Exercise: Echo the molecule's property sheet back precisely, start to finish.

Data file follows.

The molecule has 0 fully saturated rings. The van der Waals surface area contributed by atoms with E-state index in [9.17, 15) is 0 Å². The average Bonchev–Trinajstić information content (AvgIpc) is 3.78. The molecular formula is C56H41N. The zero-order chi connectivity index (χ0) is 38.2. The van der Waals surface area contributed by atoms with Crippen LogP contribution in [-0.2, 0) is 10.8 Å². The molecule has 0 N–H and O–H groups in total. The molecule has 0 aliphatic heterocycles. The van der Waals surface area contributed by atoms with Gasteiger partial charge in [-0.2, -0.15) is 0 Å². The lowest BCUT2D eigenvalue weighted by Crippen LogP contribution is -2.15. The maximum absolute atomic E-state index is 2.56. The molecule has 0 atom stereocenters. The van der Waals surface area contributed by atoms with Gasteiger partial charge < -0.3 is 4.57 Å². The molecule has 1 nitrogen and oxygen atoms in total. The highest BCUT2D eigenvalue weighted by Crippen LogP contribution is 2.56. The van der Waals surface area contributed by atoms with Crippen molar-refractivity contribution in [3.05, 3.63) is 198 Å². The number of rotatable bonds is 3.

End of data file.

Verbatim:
The molecule has 0 fully saturated rings. The van der Waals surface area contributed by atoms with E-state index in [9.17, 15) is 0 Å². The average Bonchev–Trinajstić information content (AvgIpc) is 3.78. The molecular formula is C56H41N. The zero-order chi connectivity index (χ0) is 38.2. The van der Waals surface area contributed by atoms with Crippen LogP contribution in [-0.2, 0) is 10.8 Å². The molecule has 0 N–H and O–H groups in total. The molecule has 0 aliphatic heterocycles. The van der Waals surface area contributed by atoms with Gasteiger partial charge in [-0.2, -0.15) is 0 Å². The lowest BCUT2D eigenvalue weighted by Crippen LogP contribution is -2.15. The maximum absolute atomic E-state index is 2.56. The molecule has 0 atom stereocenters. The van der Waals surface area contributed by atoms with Gasteiger partial charge < -0.3 is 4.57 Å². The molecule has 1 nitrogen and oxygen atoms in total. The highest BCUT2D eigenvalue weighted by Crippen LogP contribution is 2.56. The van der Waals surface area contributed by atoms with Crippen molar-refractivity contribution in [3.05, 3.63) is 198 Å². The number of rotatable bonds is 3.